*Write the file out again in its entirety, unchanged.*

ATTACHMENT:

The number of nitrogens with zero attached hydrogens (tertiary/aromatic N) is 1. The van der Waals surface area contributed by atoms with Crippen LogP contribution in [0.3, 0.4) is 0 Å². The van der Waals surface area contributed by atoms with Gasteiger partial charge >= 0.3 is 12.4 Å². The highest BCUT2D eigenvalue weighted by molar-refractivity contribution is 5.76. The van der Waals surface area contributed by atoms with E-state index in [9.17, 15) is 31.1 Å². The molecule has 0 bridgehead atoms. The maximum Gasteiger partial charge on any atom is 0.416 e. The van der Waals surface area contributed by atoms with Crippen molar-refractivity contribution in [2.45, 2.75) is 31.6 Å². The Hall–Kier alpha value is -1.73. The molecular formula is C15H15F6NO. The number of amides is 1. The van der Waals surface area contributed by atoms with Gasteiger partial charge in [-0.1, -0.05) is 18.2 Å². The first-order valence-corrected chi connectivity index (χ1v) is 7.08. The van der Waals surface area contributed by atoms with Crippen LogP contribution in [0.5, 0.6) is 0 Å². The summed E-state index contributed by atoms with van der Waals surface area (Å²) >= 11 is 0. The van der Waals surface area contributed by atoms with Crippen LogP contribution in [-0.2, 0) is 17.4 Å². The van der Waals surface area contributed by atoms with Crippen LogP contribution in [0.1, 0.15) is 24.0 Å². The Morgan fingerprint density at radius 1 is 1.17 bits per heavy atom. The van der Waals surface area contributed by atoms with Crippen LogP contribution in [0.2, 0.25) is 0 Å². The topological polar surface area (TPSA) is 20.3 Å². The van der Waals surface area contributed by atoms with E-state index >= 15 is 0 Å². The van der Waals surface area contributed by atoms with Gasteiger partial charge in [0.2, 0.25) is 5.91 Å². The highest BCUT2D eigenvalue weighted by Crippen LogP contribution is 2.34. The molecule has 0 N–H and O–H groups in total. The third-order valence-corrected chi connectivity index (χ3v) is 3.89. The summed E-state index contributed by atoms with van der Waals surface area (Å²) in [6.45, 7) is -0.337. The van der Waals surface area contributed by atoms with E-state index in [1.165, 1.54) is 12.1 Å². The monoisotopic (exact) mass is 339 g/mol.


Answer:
The number of nitrogens with zero attached hydrogens (tertiary/aromatic N) is 1. The van der Waals surface area contributed by atoms with Crippen LogP contribution in [0.3, 0.4) is 0 Å². The van der Waals surface area contributed by atoms with Gasteiger partial charge >= 0.3 is 12.4 Å². The highest BCUT2D eigenvalue weighted by molar-refractivity contribution is 5.76. The van der Waals surface area contributed by atoms with E-state index in [9.17, 15) is 31.1 Å². The molecule has 0 bridgehead atoms. The maximum Gasteiger partial charge on any atom is 0.416 e. The van der Waals surface area contributed by atoms with Crippen molar-refractivity contribution in [2.45, 2.75) is 31.6 Å². The Hall–Kier alpha value is -1.73. The molecular formula is C15H15F6NO. The number of amides is 1. The van der Waals surface area contributed by atoms with Gasteiger partial charge in [-0.1, -0.05) is 18.2 Å². The first-order valence-corrected chi connectivity index (χ1v) is 7.08. The van der Waals surface area contributed by atoms with Crippen LogP contribution in [0.5, 0.6) is 0 Å². The summed E-state index contributed by atoms with van der Waals surface area (Å²) >= 11 is 0. The van der Waals surface area contributed by atoms with Crippen LogP contribution in [-0.2, 0) is 17.4 Å². The van der Waals surface area contributed by atoms with Crippen LogP contribution in [0.1, 0.15) is 24.0 Å². The Morgan fingerprint density at radius 1 is 1.17 bits per heavy atom. The van der Waals surface area contributed by atoms with Crippen LogP contribution in [0.2, 0.25) is 0 Å². The topological polar surface area (TPSA) is 20.3 Å². The van der Waals surface area contributed by atoms with E-state index >= 15 is 0 Å². The van der Waals surface area contributed by atoms with Gasteiger partial charge in [0.2, 0.25) is 5.91 Å². The highest BCUT2D eigenvalue weighted by Crippen LogP contribution is 2.34. The molecule has 0 N–H and O–H groups in total. The third-order valence-corrected chi connectivity index (χ3v) is 3.89. The summed E-state index contributed by atoms with van der Waals surface area (Å²) in [6.45, 7) is -0.337. The van der Waals surface area contributed by atoms with E-state index in [1.165, 1.54) is 12.1 Å². The monoisotopic (exact) mass is 339 g/mol.